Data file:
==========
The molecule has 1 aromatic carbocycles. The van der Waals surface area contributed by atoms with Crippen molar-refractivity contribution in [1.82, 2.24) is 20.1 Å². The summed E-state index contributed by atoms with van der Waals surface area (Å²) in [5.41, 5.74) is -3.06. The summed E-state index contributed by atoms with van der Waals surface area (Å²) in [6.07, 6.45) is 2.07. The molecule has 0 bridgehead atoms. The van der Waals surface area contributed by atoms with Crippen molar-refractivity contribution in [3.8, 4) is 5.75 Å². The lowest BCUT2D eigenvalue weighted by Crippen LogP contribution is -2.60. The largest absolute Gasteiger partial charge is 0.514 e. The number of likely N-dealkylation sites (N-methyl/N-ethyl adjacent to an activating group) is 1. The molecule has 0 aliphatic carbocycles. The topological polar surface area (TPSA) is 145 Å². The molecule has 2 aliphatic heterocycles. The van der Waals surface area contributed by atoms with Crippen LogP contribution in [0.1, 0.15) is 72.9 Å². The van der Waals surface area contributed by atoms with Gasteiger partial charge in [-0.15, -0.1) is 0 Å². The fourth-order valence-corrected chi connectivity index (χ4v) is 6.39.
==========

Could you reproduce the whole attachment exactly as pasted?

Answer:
The molecule has 1 aromatic carbocycles. The van der Waals surface area contributed by atoms with Crippen molar-refractivity contribution in [1.82, 2.24) is 20.1 Å². The summed E-state index contributed by atoms with van der Waals surface area (Å²) in [5.41, 5.74) is -3.06. The summed E-state index contributed by atoms with van der Waals surface area (Å²) in [6.07, 6.45) is 2.07. The molecule has 0 bridgehead atoms. The van der Waals surface area contributed by atoms with Crippen molar-refractivity contribution in [3.8, 4) is 5.75 Å². The lowest BCUT2D eigenvalue weighted by Crippen LogP contribution is -2.60. The largest absolute Gasteiger partial charge is 0.514 e. The number of likely N-dealkylation sites (N-methyl/N-ethyl adjacent to an activating group) is 1. The molecule has 0 aliphatic carbocycles. The topological polar surface area (TPSA) is 145 Å². The molecule has 2 aliphatic heterocycles. The van der Waals surface area contributed by atoms with Crippen LogP contribution in [0.1, 0.15) is 72.9 Å². The van der Waals surface area contributed by atoms with Gasteiger partial charge in [-0.15, -0.1) is 0 Å². The fourth-order valence-corrected chi connectivity index (χ4v) is 6.39.